But as I pulled together the pages I reached for the stapler.

I noticed on the bottom of the stapler a small piece of paper had been taped that said,


Hmmm… that didn’t ring a bell but I paid no attention to it.

Until I picked up a pair of scissors and when I opened the blades, inside one side of the blade was, again, taped:


What the hell?

Now I knew there was some kind of joke going on. I started finding these little messages hidden everywhere around Radio.

Elmo was a very friendly and highly competent RM2(SS) and everyone on the boat enjoyed his company and sense of humor. Elmo loved to smoke cigars in the radio shack – stinking up the little space but Bill T wasn’t a smoker.

This went on for a few days until I finally collared Bill and said,

“Bill – what in the world are you guys doing to Elmo – what’s with these little signs you have taped all over the shack?”

Bill laughed and said, “Ha! One day Elmo had his stogie sitting in an ash tray and was telling a joke. He got so excited about delivering the punch line that he picked up the cigar by the wrong end and proceeded to stick it in his mouth backwards just after he delivered the punch line!”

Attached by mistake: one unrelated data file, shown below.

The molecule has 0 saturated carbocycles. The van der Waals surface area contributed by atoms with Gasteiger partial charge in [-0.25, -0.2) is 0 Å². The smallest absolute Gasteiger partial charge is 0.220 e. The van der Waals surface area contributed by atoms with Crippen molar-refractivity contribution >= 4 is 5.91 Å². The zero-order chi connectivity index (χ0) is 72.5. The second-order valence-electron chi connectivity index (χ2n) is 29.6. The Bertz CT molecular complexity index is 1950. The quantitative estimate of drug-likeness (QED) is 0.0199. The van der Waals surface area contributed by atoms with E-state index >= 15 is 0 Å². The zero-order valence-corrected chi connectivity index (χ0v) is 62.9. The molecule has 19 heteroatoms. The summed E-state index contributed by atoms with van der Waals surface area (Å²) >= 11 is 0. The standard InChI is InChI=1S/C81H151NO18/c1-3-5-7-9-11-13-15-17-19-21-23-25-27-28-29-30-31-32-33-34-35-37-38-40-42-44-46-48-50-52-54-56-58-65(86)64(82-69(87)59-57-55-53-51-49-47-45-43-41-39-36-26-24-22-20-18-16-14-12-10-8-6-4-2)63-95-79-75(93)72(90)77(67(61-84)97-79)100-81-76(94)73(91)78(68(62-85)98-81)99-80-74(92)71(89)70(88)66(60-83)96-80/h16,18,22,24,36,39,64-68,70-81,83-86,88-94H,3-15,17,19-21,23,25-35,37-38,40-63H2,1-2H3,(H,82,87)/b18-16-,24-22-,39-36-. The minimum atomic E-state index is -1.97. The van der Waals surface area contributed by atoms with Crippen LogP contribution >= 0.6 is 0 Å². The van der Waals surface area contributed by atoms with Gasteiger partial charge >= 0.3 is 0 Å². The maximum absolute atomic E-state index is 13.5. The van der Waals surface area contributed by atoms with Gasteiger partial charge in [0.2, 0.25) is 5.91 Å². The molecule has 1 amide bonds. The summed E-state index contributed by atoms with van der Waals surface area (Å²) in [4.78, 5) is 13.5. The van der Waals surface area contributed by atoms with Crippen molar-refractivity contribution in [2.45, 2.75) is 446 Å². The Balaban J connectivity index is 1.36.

So Bill decided to harass Elmo by hiding little stickers everywhere reminding Elmo that he smokes cigars backwards:



As a sad post script, I saw on the Facebook Submarine Radioman Group that Elmo went on Eternal Patrol last summer. We lost a fine man and shipmate when he passed…



Here is a pencil drawing done by a submariner Paul Harden who was an ET1(SS) on board the USS Robert E Lee, SSB(N) 601.

Shown is the radio operator pounding away on his ‘mill’ copying TACAMO messages:

MT1(SS)DV Bob Houf 1970 on SSB(N)617 Missile Compartment


Featured Posts
Recent Posts
Search By Tags
Follow Us
  • Facebook Basic Square
  • Twitter Basic Square
  • Google+ Basic Square
bottom of page